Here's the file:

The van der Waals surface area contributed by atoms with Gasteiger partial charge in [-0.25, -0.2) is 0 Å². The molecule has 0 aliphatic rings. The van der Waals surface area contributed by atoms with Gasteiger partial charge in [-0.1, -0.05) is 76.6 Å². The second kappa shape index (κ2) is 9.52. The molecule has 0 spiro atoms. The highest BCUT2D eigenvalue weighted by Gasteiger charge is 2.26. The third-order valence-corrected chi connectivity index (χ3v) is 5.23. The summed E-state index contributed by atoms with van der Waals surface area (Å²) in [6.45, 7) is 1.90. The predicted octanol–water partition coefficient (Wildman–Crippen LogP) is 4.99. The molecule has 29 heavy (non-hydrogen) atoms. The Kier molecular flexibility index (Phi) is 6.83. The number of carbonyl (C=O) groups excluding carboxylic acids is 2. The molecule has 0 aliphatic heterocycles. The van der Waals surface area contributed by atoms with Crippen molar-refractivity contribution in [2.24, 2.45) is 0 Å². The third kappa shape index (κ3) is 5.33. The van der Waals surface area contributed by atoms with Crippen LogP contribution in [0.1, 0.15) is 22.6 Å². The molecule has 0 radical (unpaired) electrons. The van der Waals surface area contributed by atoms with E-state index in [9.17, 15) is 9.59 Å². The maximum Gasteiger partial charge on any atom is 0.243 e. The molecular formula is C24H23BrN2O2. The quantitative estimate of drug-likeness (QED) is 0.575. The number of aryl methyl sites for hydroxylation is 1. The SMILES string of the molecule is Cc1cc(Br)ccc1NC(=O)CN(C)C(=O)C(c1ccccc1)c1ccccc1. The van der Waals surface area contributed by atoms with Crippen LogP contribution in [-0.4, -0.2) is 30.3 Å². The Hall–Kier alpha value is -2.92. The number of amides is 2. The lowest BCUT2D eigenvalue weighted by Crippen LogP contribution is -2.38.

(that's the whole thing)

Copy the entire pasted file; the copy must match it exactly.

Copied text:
The van der Waals surface area contributed by atoms with Gasteiger partial charge in [-0.25, -0.2) is 0 Å². The molecule has 0 aliphatic rings. The van der Waals surface area contributed by atoms with Gasteiger partial charge in [-0.1, -0.05) is 76.6 Å². The second kappa shape index (κ2) is 9.52. The molecule has 0 spiro atoms. The highest BCUT2D eigenvalue weighted by Gasteiger charge is 2.26. The third-order valence-corrected chi connectivity index (χ3v) is 5.23. The summed E-state index contributed by atoms with van der Waals surface area (Å²) in [6.45, 7) is 1.90. The predicted octanol–water partition coefficient (Wildman–Crippen LogP) is 4.99. The molecule has 29 heavy (non-hydrogen) atoms. The Kier molecular flexibility index (Phi) is 6.83. The number of carbonyl (C=O) groups excluding carboxylic acids is 2. The molecule has 0 aliphatic heterocycles. The van der Waals surface area contributed by atoms with Crippen molar-refractivity contribution in [2.24, 2.45) is 0 Å². The third kappa shape index (κ3) is 5.33. The van der Waals surface area contributed by atoms with Crippen LogP contribution in [0.1, 0.15) is 22.6 Å². The molecule has 0 radical (unpaired) electrons. The van der Waals surface area contributed by atoms with E-state index in [9.17, 15) is 9.59 Å². The maximum Gasteiger partial charge on any atom is 0.243 e. The molecular formula is C24H23BrN2O2. The quantitative estimate of drug-likeness (QED) is 0.575. The number of aryl methyl sites for hydroxylation is 1. The SMILES string of the molecule is Cc1cc(Br)ccc1NC(=O)CN(C)C(=O)C(c1ccccc1)c1ccccc1. The van der Waals surface area contributed by atoms with Crippen LogP contribution in [-0.4, -0.2) is 30.3 Å². The Hall–Kier alpha value is -2.92. The number of amides is 2. The lowest BCUT2D eigenvalue weighted by Crippen LogP contribution is -2.38.